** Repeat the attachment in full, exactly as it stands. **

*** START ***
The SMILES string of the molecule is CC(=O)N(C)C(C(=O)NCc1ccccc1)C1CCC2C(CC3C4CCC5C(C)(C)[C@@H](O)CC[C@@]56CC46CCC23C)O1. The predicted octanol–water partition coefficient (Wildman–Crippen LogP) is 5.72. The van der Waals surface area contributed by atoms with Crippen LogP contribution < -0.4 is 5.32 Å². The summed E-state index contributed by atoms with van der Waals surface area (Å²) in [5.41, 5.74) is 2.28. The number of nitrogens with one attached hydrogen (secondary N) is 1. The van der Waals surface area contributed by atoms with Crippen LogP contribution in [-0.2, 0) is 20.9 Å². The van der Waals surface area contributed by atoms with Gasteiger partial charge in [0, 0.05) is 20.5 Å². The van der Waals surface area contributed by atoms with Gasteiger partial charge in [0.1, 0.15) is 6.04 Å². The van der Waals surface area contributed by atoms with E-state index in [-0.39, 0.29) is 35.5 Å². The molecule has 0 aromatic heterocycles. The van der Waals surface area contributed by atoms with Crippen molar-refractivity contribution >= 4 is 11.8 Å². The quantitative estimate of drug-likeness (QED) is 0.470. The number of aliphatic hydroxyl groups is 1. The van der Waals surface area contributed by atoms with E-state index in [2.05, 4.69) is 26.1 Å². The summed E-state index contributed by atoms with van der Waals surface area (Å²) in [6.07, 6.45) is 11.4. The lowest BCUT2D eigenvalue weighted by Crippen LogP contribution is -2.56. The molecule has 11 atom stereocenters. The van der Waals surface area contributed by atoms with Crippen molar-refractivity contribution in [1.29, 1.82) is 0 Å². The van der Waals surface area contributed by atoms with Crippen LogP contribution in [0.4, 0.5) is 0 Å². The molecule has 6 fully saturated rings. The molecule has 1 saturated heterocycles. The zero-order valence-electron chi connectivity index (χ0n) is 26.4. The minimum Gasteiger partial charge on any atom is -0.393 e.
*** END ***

The SMILES string of the molecule is CC(=O)N(C)C(C(=O)NCc1ccccc1)C1CCC2C(CC3C4CCC5C(C)(C)[C@@H](O)CC[C@@]56CC46CCC23C)O1. The predicted octanol–water partition coefficient (Wildman–Crippen LogP) is 5.72. The van der Waals surface area contributed by atoms with Crippen LogP contribution < -0.4 is 5.32 Å². The summed E-state index contributed by atoms with van der Waals surface area (Å²) in [5.41, 5.74) is 2.28. The number of nitrogens with one attached hydrogen (secondary N) is 1. The van der Waals surface area contributed by atoms with Crippen LogP contribution in [-0.2, 0) is 20.9 Å². The van der Waals surface area contributed by atoms with Gasteiger partial charge in [0, 0.05) is 20.5 Å². The van der Waals surface area contributed by atoms with Gasteiger partial charge in [0.1, 0.15) is 6.04 Å². The van der Waals surface area contributed by atoms with E-state index in [-0.39, 0.29) is 35.5 Å². The molecule has 0 aromatic heterocycles. The van der Waals surface area contributed by atoms with Crippen molar-refractivity contribution >= 4 is 11.8 Å². The quantitative estimate of drug-likeness (QED) is 0.470. The number of aliphatic hydroxyl groups is 1. The van der Waals surface area contributed by atoms with E-state index in [2.05, 4.69) is 26.1 Å². The summed E-state index contributed by atoms with van der Waals surface area (Å²) in [6.07, 6.45) is 11.4. The lowest BCUT2D eigenvalue weighted by Crippen LogP contribution is -2.56. The molecule has 11 atom stereocenters. The van der Waals surface area contributed by atoms with Crippen molar-refractivity contribution in [1.29, 1.82) is 0 Å². The van der Waals surface area contributed by atoms with Crippen LogP contribution in [0.4, 0.5) is 0 Å². The molecule has 6 fully saturated rings. The molecule has 1 saturated heterocycles. The zero-order valence-electron chi connectivity index (χ0n) is 26.4. The minimum Gasteiger partial charge on any atom is -0.393 e.